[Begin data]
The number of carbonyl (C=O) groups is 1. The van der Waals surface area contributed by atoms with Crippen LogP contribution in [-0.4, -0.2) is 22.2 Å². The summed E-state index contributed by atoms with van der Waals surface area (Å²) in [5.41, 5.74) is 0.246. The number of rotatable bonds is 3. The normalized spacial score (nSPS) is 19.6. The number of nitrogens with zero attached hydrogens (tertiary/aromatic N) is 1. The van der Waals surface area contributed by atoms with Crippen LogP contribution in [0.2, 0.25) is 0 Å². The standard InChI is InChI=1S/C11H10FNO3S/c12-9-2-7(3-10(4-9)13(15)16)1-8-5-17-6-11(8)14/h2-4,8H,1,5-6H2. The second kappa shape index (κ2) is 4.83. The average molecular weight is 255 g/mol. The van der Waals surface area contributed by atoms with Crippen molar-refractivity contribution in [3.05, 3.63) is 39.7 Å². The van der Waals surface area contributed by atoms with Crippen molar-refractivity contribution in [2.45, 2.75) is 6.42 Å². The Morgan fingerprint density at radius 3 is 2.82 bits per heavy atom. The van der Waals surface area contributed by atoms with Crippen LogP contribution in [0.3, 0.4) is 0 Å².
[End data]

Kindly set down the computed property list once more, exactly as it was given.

The number of carbonyl (C=O) groups is 1. The van der Waals surface area contributed by atoms with Crippen LogP contribution in [-0.4, -0.2) is 22.2 Å². The summed E-state index contributed by atoms with van der Waals surface area (Å²) in [5.41, 5.74) is 0.246. The number of rotatable bonds is 3. The normalized spacial score (nSPS) is 19.6. The number of nitrogens with zero attached hydrogens (tertiary/aromatic N) is 1. The van der Waals surface area contributed by atoms with Crippen LogP contribution in [0.2, 0.25) is 0 Å². The standard InChI is InChI=1S/C11H10FNO3S/c12-9-2-7(3-10(4-9)13(15)16)1-8-5-17-6-11(8)14/h2-4,8H,1,5-6H2. The second kappa shape index (κ2) is 4.83. The average molecular weight is 255 g/mol. The van der Waals surface area contributed by atoms with Crippen molar-refractivity contribution in [3.05, 3.63) is 39.7 Å². The van der Waals surface area contributed by atoms with Crippen molar-refractivity contribution in [2.45, 2.75) is 6.42 Å². The Morgan fingerprint density at radius 3 is 2.82 bits per heavy atom. The van der Waals surface area contributed by atoms with Crippen LogP contribution in [0.3, 0.4) is 0 Å².